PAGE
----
Vacuum flow – how is it measured?
In order to obtain pressure lower than atmospheric pressure in a container, some of the air mass must be removed by a vacuum pump. For example, half the air mass must be removed to obtain a vacuum level of 50 -kPa. The air evacuated by the pump per unit of time is called the vacuum flow and is a measure of how quickly the pump can perform this function.
Many manufacturers of mechanical vacuum pumps state vacuum flow in terms of the pump’s displacement volume. This flow is called “displacement flow” or “volume flow”. Displacement flow equals the chamber volume times the number of revolutions per unit time. In mechanical pumps, this value is constant and can lead the observer to think, incorrectly, that the vacuum flow is constant during the entire evacuation process.
In the evacuation process the air actually becomes thinner and thinner for every stroke of the cylinder until the pump reaches the maximum vacuum level which is that point where the vacuum flow would then be zero. The pump is still pumping the same volume flow but the air mass is so thin that compared to air at normal atmospheric pressure it is as if there was no air.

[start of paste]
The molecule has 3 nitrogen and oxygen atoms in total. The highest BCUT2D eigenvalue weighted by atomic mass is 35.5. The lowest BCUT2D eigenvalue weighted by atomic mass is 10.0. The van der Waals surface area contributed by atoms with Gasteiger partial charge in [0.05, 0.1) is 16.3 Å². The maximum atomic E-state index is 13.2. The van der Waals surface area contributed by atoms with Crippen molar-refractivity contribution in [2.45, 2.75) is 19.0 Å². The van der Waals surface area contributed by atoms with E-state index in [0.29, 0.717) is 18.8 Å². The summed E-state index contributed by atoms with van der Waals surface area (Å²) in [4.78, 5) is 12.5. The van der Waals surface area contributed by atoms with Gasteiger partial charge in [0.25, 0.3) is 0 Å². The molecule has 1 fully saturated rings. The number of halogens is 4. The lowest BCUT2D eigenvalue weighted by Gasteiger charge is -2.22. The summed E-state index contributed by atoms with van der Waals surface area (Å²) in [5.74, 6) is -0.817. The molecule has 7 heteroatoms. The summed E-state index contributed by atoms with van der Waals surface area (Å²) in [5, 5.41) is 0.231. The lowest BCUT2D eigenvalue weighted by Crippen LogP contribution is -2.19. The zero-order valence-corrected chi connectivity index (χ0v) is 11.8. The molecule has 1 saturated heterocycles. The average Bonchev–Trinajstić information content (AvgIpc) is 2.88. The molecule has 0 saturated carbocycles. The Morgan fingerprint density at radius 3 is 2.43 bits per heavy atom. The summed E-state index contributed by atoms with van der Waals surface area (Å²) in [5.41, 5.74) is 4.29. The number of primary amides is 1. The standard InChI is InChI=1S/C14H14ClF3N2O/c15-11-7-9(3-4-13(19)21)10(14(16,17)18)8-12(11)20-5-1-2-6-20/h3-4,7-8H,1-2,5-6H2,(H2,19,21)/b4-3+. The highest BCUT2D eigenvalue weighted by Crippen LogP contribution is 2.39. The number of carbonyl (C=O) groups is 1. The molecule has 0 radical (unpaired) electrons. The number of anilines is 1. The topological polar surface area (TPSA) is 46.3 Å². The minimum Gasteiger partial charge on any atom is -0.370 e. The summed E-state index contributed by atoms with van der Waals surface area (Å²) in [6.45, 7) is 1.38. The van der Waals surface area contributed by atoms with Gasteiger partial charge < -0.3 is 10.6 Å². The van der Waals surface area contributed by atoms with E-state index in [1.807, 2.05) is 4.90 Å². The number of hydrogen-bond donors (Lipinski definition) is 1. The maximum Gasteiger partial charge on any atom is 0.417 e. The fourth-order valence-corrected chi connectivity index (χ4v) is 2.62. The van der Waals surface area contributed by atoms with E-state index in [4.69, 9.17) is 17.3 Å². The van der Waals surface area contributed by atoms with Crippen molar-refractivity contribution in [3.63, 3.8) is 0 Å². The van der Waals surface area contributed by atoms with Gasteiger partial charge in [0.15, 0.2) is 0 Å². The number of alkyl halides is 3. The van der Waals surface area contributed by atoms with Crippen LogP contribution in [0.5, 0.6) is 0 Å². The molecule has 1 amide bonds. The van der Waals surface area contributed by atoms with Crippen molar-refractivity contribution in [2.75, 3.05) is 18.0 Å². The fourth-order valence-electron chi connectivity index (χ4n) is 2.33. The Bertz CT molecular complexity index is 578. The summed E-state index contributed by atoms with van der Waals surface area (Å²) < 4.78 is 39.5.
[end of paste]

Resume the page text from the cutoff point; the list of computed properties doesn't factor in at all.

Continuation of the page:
To account for the change in air mass during the evacuation process Piab provides flow data in terms of normal litre per second (Nl/s). Also called free air flow, this method normalizes the flow to standard atmospheric conditions. As the vacuum becomes deeper and the air is thinner, a higher actual volume must be displaced to evacuate each normal litre. The table below lists one pump’s performance in terms of displacement flow (l/s) and free air flow (Nl/s). At zero vacuum, the flows are equal. This is because the actual conditions are in fact standard conditions. But as the vacuum level increases, the values diverge. At 50 kPa (50%) vacuum, the displacement flow figure is twice the free air flow figure. At deeper vacuum levels, the difference is even greater.